"The stock was pretty well shod up, because Pete Buckley had been on hand for several weeks to tend to the exceedingly tough job. And if you don't think I mean tough, just try and shoe a bronc mule some time. This year, there were ten of them on the High Trip. Allie says he wishes Luther Burbank had been a stock breeder. He might have been able to develop a strain of mules that are born with their shoes on!"

Each packer was issued his gear: pack saddles with rigging, pack blankets, snap ropes, a bell and a blind. They furnished their own saddles and equipment, including bedroll (weight not over 75 pounds!). During the four-day deadhead up the Valley, "no one seemed to know or care who the cook was going to be until after the fire was started. There was no grate, no equipment except frypan, coffeepot and stewpot. Dish washing was a hasty if not painstaking chore, and the drying was mostly done by air (circulating naturally over a used mule pack cover). But everyone got happily and healthily nourished, which after all is the main thing. In the evening we'd sit around the campfire awhile where the favorite occupation was to 'run mustangs,' i.e. to lay dreamy plans for capturing wild Nevada horses. This didn't last far into the night, though, because the regular rising hour was four.

 "Hightrippers' opinions of packers seem to range all the way from disdain through indifference up to admiration," Livermore wrote. "Packers, on the other hand, have a rather uniform and understandable if not quite fair opinion of the Club members" . . . "a feeling of good natured sympathy which is best expressed by the term 'footburner.' Packers, born and raised with stock, never have been able to see how people could derive pleasure from hiking" . . . "they feel genuinely sorry for what they regard as misguided souls burning their feet up. And when it comes to rock climbing, of course, a packer definitely loses all sympathy and comprehension. The whole subject is completely beyond him, and its devotees are living examples of life's endless mysteries."

One of Livermore's proudest accomplishments was to stop the construction of a trans Sierra Minarets Road which would have cut the John Muir Trail in half and greatly depreciated the High Sierra Wilderness. Construction of roads and dams on the westside reduced the need for packers there, and of 48 in 1936, less than a quarter are still in business. Of the 71 pack trains working both sides in 1935, fewer than 50 remain.

Nonetheless, Old West courtesy still prevails, with packers prepared to make every wilderness trip a memorable experience. They will plan and prepare meals; they will chase and tend the animals; you may ride or walk; they will drop you off, stay with you, or drop your gear at your destination and haul it back out when you're ready to leave. They will arrange guided fishing, hunting, and exploring expeditions, or an outdoor college course. Learn fly-fishing, mountain cooking, painting, photography, flora and fauna, horsemanship. Go alone, with friends, meet new friends, or take the kids. Smell the coffee in the sharp morning air, hear the birds and splashing water, look into vast distances, eat the trout you just caught, feel the quiet.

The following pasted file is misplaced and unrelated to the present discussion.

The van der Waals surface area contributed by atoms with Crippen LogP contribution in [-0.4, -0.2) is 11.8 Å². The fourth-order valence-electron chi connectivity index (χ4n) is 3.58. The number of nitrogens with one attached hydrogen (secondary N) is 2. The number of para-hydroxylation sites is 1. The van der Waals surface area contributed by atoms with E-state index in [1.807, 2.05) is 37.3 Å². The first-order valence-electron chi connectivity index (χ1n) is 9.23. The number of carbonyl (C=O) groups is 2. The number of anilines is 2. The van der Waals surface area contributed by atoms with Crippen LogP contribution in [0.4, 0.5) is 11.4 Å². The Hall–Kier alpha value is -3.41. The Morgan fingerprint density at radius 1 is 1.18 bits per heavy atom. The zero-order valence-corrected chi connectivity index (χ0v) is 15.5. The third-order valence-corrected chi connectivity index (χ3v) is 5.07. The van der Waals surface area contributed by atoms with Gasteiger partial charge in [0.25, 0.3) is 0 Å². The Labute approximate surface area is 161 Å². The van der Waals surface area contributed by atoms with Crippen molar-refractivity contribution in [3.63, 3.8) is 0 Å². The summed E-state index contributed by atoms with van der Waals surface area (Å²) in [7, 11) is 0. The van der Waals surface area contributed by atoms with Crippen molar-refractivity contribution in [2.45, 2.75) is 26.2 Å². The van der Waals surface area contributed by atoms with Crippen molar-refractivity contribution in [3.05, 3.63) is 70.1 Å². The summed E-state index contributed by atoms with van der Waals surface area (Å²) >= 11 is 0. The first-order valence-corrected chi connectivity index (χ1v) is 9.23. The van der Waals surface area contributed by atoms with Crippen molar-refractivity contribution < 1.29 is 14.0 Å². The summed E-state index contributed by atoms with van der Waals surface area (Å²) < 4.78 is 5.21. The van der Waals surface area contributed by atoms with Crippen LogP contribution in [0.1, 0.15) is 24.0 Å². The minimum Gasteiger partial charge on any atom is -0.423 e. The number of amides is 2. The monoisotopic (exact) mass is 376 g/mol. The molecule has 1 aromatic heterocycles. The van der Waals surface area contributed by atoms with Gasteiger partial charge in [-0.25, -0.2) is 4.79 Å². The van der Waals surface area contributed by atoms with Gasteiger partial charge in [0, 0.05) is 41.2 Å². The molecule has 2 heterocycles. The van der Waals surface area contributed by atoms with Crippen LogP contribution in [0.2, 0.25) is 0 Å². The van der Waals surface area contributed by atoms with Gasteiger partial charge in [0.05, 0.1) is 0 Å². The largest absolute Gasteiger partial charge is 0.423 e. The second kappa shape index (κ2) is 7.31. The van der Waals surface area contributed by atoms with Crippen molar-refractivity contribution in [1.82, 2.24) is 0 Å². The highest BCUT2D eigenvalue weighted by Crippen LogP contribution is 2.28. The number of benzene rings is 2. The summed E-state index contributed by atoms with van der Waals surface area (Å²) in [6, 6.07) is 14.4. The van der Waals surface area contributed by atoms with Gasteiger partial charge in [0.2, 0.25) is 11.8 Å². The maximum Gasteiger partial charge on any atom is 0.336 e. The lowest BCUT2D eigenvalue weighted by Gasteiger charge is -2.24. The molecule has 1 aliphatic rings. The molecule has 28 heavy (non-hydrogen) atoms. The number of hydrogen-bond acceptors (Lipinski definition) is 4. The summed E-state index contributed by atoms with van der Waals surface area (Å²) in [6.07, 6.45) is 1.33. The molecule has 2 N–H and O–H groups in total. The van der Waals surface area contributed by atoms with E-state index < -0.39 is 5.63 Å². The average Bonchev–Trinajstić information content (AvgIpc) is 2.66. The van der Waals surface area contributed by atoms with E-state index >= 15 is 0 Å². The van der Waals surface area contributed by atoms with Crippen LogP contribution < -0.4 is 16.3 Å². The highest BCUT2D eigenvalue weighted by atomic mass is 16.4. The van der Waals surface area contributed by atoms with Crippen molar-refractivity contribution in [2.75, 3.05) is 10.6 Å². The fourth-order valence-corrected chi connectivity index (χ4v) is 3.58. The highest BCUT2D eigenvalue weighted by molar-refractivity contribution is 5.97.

"We are an old-style profession in a high-tech world," says Danica Berner of Pine Creek Pack Trains. A truly comforting thought.

branding
Red Altum, Lou Roeser and Carl James branding horses in 1961.
(Mammoth Lakes Pack Outfit photo)

 Typical grub list for 16 people for 10 days
(Courtesy of C.H Hyers' Circle Dot Pack Train)

1 hind
10 pounds
1 sack
12 large cans
6 one pound cans
24 cans
2 rolls
12 large cans
2
2
12 No. 10 cans
25 pound sack
2 medium cans
50 cents
1 package
1 case
25 pounds
10 cents
5 pounds
5 pounds
12 large
1 shaker
5 pounds
10 pounds
5 large cans
5 large cans
1 large can
1 package
5 packages
10 pounds

Hind quarter beef
Canned butter
Potatoes
Pork & beans
Coffee
Milk
Jack cheese
Tomatoes
Hams
Bacons
Peaches & pears
Flour
Baking powder
Onions, dry
Arm & Hammer baking soda
Eggs
Beans, dry, pink
Garlic
Peaches
Apricots
Spaghetti
Salt
Crisco
Rice
Sauerkraut
Hominy
Tea Garden syrup
Tea bags, black
Beeman's gum
Christmas candy, hard

Thanks to Brad Braune for allowing me to use his paintings as backgrounds on these pages. You can see more of Brad's work by visiting him on the web at:

High Sierra Pack Stations  

Willie A. Chalfant  

Manzanar Town  

Norman Clyde  
 

Father John J. Crowley 

 

 Lone Pine-to-Porterville High Sierra Road

 

 Slim Randal's "Night Ride"


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This page was last updated on 18 June 2015